In 2020, we were delighted to welcome award-winning British jazz quartet Empirical as our new Nimmo Artists in Residence.
Reflecting on the first two concerts of their residency at WMC in February, with former Nimmo Artist in Residence, Gwilym Simcock, and in March, with our young players in the Wiltshire Youth Jazz Orchestra, the group shared this exclusive update...
Empirical, together with WYJO, had the slightly dubious privilege to be the last to perform at WCM on Sunday 15th March before the Centre had to shut due to the coronavirus situation.
We had been gearing up to the weekend of rehearsals with Mike Daniels and the young WYJO players for some time, so we were happy to be able to go ahead. But the knowledge that this would probably be the last show for a while for us as individuals and as a band certainly gave the performance extra emotional intensity and tension.
The knowledge that this would probably be the last show for a while for us as individuals and as a band certainly gave the performance extra emotional intensity and tension."
Since the lockdown, we’ve been trying to figure out ‘socially distanced’ ways of creating new music together – not an easy task as it turn out, especially as our creative process relies on being in the same room together and experimenting with compositional ideas as a band.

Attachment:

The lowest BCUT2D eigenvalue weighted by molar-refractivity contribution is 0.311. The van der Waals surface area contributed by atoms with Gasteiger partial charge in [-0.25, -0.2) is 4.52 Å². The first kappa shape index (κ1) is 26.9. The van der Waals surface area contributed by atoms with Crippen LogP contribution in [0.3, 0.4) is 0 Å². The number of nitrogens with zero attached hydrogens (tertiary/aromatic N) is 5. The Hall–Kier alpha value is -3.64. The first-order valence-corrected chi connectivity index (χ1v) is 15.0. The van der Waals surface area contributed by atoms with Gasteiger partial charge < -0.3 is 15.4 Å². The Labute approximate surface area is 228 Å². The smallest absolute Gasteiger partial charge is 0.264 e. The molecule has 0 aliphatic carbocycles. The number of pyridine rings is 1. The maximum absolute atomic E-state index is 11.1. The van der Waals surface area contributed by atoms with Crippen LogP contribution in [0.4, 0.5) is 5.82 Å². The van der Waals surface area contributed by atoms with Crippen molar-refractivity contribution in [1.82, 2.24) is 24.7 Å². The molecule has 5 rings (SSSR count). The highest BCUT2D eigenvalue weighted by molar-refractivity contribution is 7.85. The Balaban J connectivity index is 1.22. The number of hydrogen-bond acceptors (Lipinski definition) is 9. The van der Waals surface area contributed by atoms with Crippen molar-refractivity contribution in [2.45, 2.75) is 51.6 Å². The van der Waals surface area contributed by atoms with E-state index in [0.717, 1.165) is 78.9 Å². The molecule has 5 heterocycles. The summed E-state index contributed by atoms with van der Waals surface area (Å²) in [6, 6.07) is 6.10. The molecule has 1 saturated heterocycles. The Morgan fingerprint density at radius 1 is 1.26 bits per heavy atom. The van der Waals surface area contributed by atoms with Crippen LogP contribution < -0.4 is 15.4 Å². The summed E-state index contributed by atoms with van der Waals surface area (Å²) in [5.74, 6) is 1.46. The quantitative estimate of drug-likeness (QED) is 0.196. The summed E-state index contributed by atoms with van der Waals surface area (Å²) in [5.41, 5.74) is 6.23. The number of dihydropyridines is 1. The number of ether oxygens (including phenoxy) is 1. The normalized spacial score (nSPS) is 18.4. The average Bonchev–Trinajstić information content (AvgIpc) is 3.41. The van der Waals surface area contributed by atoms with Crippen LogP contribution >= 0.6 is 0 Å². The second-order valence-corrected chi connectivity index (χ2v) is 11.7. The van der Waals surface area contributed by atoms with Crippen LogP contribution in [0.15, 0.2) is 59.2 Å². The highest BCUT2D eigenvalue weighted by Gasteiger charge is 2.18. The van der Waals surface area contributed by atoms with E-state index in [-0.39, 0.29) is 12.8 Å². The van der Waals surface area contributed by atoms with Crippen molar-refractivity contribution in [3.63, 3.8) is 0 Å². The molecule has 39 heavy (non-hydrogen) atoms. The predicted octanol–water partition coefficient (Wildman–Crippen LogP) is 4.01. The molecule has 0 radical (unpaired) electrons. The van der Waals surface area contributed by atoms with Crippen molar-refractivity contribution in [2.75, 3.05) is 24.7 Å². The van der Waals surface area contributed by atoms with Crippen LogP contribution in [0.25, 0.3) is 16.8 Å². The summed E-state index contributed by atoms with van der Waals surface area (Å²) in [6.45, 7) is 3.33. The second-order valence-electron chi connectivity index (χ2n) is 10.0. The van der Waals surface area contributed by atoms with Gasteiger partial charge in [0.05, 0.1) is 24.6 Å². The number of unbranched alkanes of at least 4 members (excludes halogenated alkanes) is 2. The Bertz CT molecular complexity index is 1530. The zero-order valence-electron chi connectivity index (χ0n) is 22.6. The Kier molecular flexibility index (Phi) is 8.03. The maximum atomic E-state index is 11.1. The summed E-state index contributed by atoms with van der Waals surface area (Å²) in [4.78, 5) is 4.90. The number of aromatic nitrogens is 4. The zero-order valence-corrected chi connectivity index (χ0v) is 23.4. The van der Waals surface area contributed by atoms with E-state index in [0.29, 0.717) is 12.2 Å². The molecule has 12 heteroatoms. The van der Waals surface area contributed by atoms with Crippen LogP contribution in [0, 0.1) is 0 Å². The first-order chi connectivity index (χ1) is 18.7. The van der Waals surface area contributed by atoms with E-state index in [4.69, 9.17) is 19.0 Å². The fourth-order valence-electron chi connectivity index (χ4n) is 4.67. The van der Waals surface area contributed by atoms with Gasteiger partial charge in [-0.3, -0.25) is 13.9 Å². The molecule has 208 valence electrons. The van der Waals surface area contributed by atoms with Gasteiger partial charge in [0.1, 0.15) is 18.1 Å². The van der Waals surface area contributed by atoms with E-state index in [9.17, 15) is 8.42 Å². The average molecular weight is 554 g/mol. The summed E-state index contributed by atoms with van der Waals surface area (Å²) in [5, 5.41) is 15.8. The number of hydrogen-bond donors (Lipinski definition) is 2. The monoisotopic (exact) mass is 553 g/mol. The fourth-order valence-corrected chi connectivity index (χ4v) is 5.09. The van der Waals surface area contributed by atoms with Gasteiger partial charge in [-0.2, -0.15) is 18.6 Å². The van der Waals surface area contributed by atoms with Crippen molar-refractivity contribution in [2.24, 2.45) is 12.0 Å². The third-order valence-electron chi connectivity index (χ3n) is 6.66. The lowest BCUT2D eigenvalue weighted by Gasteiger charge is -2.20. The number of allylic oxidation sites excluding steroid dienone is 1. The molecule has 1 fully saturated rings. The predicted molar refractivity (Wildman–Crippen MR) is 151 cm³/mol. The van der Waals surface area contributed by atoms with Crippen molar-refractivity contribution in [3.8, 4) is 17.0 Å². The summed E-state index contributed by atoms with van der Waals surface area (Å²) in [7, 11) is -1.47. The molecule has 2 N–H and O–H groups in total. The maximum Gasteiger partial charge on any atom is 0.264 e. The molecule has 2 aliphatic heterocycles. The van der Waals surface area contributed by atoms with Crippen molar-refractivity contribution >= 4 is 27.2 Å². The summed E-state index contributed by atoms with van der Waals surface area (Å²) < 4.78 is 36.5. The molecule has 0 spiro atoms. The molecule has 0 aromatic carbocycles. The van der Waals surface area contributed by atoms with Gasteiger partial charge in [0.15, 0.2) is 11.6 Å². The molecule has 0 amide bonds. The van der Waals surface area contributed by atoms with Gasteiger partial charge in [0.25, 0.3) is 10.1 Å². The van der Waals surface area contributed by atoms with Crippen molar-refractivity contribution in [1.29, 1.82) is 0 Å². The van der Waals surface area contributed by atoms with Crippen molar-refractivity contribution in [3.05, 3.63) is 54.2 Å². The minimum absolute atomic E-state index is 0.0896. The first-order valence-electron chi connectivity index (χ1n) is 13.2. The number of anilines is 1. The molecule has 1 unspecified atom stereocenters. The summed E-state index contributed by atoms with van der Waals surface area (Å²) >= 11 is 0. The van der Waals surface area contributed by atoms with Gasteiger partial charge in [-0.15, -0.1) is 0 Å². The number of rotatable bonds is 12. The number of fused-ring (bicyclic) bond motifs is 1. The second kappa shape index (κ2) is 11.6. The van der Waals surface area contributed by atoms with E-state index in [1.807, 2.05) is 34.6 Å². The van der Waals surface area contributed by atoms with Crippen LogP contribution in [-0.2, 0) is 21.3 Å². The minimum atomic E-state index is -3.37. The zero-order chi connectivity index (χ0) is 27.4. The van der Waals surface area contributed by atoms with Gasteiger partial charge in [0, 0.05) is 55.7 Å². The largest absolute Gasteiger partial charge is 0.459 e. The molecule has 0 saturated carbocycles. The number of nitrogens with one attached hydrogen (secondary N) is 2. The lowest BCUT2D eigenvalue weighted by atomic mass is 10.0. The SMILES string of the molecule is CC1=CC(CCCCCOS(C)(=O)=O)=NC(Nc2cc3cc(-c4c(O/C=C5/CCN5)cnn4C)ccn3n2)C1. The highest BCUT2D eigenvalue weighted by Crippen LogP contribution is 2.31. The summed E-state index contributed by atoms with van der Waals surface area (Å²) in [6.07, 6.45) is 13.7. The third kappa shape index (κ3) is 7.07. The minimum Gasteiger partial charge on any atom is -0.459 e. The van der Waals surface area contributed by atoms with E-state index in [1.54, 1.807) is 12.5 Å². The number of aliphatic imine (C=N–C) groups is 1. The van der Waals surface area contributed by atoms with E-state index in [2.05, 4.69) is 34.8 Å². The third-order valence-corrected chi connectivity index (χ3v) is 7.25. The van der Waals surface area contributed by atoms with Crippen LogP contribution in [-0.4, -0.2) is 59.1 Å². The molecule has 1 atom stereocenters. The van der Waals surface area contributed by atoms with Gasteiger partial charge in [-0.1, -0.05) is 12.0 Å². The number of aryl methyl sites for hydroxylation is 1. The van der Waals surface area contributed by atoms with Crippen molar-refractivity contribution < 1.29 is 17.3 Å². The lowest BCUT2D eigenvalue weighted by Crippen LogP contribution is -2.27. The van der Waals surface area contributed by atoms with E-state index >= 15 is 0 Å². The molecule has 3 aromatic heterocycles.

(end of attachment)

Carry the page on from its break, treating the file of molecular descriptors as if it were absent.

Several shows we had lined up in April and May to record a live album were cancelled due to the social distancing measures, which meant that we’ve had to shelve these plans for now. Our Pop-up Jazz Lounge during Bath Festival has also been postponed to next year.
We had also been looking forward to the rare opportunity of spending a solid three days together in a retreat at WMC at the end of this month. This was to create new music for a commission, which we planned to premiere this autumn at WCM as part of our Nimmo Residency. We are hopeful that by then the social distancing measures will be eased and we’ll be able to return to the WMC for the final performance of our residency.
Live venues, especially small and medium size, are the lifeblood of the UK jazz scene, which we have been lucky enough to be a part of for over ten years. Jazz thrives on live performance and allows us to stretch our musical muscles and be creative in the moment. We know from our formal performances and our pop-up shows how much audiences enjoy being part of these kinds of unique moments of musical improvisation and experimentation.
Jazz thrives on live performance and allows us to stretch our musical muscles and be creative in the moment."
We’re grateful to everyone who has been supporting their local venues, and in particular WMC, through donating their ticket fees and making one-off donations. It all helps with ensuring venues can resume their programmes and musicians are able to make a living again from live performances when we come out of the other side of the lockdown.
In the meantime, we hope you stay healthy and happy!